Houston terminal chooses paperless system
Aug 1, 2003 12:00 PM
WHEN Aspen Technology Inc partnered with Houston Fuel Oil Terminal Company to develop a paperless system, the terminal and tank storage company had 27 different software programs and a dependence on copies of documents.
Today, an new integrated system has a Web-based order program for customers that shows product movement among ships, barges, railcars, trucks, and pipelines. In addition, the system indicates product changes and status. An automated and integrated scheduling and reporting system is available for the management of loading and unloading facilities. Accounting software handles contracts, leases, thru-put, miscellaneous plant orders, and other revenue generating events, including integration to third-party accounting software.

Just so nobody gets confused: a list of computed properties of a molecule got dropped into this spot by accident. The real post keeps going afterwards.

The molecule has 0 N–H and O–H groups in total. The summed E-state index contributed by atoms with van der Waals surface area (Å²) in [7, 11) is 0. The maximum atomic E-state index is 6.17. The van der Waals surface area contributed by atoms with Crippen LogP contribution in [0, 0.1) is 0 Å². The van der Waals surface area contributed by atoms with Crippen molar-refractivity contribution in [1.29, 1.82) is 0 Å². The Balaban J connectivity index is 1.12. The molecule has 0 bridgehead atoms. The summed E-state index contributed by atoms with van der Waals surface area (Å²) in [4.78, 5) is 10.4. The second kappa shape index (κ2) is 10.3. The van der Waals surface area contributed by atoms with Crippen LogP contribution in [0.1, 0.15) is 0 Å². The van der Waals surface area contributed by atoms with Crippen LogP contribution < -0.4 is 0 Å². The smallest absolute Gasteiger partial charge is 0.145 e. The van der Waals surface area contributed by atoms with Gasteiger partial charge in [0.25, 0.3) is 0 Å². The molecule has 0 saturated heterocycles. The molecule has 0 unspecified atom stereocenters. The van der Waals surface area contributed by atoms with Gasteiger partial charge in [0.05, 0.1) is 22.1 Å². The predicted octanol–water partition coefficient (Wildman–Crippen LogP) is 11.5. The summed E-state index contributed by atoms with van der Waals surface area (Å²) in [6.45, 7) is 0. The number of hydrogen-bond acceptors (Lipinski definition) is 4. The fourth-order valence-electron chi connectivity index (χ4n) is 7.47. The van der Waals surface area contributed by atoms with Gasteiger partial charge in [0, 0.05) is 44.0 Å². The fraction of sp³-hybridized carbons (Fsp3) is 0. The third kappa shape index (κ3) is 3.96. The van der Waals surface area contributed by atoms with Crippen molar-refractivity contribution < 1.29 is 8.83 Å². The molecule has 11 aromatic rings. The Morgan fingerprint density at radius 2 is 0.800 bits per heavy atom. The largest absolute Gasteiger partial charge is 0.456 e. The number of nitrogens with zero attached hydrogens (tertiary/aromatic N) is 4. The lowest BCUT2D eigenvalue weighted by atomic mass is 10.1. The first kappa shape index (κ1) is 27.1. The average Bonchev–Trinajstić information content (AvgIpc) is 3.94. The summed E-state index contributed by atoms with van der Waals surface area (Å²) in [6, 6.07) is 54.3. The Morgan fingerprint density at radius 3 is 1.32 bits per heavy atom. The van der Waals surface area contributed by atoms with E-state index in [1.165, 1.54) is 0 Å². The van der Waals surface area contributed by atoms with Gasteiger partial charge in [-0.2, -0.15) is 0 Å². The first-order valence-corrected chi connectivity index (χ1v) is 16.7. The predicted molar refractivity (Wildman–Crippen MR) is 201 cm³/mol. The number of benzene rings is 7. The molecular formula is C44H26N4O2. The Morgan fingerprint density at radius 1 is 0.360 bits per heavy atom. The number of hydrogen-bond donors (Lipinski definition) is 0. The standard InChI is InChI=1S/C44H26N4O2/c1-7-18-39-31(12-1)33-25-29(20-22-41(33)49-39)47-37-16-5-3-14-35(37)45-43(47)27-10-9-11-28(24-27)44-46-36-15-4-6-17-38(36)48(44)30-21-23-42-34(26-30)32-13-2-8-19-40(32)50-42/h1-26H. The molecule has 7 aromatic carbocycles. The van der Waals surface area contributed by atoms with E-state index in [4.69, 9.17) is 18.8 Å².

“It gives Houston Fuel Oil Terminal the opportunity to see real-time operations,” said William Hoskins of Aspen Technology and team leader for the project. “Customers can go in anytime to see the status of their orders.” The result of the new system meant that the terminal increased revenue by improved capture of revenue-generating events, improved scheduling, and increased thru-put. It reduced costs by better utilization of operations staff, reduced demurrage, reduced administration costs, and improved data management. Return on capital was enhanced by better asset utilization and an improved billing cycle. The program also allowed the terminal some new competitive advantages.
Hoskins pointed out that when a company decides to make such a drastic change in its operation, it goes through a period of adjustment that requires cooperation within the company and with vendors, customers, and others who are involved.
He advised companies to do as Houston Fuel Oil Terminal did — assign a project manager early on who will be involved with the procedure from beginning to end.
Although the project requires intensive training for the company and its customers, both soon begin to see the benefits. “The toughest thing is to convince people that they don't need paper copies,” Hoskins said.
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